Expedition Watch: Hiking the Keystone XL Trail

Heading out the door? Read this article on the new Outside+ app available now on iOS devices for members! Download the app.

There's no pipeline—or anything even resembling a trail or infrastructure—yet. And that's precisely why Ken Ilgunas decided to head out in September on a 1,700-mile hike tracing the planned route for the Keystone XL Pipeline—from Hardisty, Alberta, Canada, to Houston, Texas. He wanted to chronicle the opinions of the people who live along the proposed route.

Before he left, Ilgunas shared all of the logistics. He detailed his food supplies (6.5 pounds of mashed potato powder and 228 candy bars), his plan for staggering his supply pickups (sending individual boxes via Priority Mail to small town post offices), and shared his design of a homemade lightweight camp stove (tin foil and an empty Purina cat food can). He wrote a post about how he broke his pinky toe after tripping down the stairs in his friend's basement to add some pre-trip drama. He wrote another post about all of the gear he would take with him, 27 pounds of stuff that includes a can of bear spray he's had at the ready for plenty of non-bear-related incidents. He's been in defense mode a fair amount of the trip, something that becomes obvious after a quick survey of of his blog post titles: “It finally happens, I'm attacked by cows,” “Finally get going, have an interesting bar experience outside the Alberta/Saskatchewan border,” and “A posse of paranoid Montanans surround my tent.”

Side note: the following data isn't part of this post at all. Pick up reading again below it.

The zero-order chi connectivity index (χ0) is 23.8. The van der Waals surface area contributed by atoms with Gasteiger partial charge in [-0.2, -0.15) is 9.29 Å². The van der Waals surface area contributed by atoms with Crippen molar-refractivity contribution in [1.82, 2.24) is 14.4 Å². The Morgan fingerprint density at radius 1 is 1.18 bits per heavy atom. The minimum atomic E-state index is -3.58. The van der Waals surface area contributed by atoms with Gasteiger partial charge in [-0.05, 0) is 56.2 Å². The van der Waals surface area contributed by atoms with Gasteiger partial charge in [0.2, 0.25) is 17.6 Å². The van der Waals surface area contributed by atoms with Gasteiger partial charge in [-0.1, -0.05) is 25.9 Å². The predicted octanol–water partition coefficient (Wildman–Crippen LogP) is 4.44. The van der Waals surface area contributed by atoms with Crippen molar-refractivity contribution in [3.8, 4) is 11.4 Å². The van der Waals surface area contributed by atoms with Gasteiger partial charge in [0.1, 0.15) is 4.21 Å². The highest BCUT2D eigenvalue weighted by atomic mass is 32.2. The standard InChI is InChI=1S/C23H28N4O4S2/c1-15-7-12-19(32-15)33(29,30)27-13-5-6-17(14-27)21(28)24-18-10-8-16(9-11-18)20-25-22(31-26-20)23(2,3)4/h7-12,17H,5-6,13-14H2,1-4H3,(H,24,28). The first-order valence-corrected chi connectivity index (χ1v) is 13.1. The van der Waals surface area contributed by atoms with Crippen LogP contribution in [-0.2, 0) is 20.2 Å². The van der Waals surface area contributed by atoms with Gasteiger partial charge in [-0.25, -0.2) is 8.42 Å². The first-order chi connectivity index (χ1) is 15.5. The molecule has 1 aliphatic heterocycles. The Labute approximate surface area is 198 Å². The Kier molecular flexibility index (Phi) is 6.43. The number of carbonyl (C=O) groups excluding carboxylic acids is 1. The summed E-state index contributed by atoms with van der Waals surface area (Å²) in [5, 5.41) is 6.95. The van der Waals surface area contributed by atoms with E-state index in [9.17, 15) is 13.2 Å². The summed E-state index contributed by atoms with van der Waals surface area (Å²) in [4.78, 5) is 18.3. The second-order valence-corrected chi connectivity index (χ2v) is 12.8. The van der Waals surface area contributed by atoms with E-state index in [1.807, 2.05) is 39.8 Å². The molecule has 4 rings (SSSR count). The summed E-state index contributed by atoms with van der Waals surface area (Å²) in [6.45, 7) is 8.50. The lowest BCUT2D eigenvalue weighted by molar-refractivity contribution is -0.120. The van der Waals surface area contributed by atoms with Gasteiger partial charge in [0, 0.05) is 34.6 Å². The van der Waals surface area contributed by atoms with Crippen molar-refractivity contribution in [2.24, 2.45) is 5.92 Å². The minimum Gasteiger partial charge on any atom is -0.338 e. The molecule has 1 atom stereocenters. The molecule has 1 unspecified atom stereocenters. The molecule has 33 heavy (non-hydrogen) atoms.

Here's a bit more on his trek, in case you want to follow along.

WHAT: A 1,700-mile walk from Hardisty, Alberta, to Houston, Texas, along the planned route of the Keystone XL Pipeline. Ilgunas plans to interview and hang out with the locals as he goes. He has hiked from farm to town to farm, battled through shin splits, fended off attacks from moose and dogs, and weathered a three-day winter storm in a tent.

WHO: Ilgunas is a 29-year-old adventurer and writer who lived out of a van during his time at Duke, worked as a backcountry ranger in Alaska, and hitchhiked from Alaska to New York. (Just read this short series of posts called Vandwelling to get a taste for his sense of humor and degree of honesty.)

WHEN: In mid-September, Ilgunas hitchiked north to Canada from Denver, Colorado. On September 24,  he began to hike south from Hardisty, Alberta. He expects to arrive at the end of the pipeline in Houston, Texas, sometime in February. He is currently in Kansas, where cold streams and dogs off leash have inspired interesting conversations with his camera. (Warning: vulgar language in the video below, filmed in Kansas.)

WHY: “I wanted to walk just because I was in the mood
for a long walk,” he told the CBC. “And I wanted this to have some sort of purpose. To
go on a journey is to be changed by
the experiences you have and the people you meet and the places you see. And to
go into a journey with some sort of rigid stance? You’re kind of closing
yourself off from those opportunities.”



—Joe Spring

Filed to: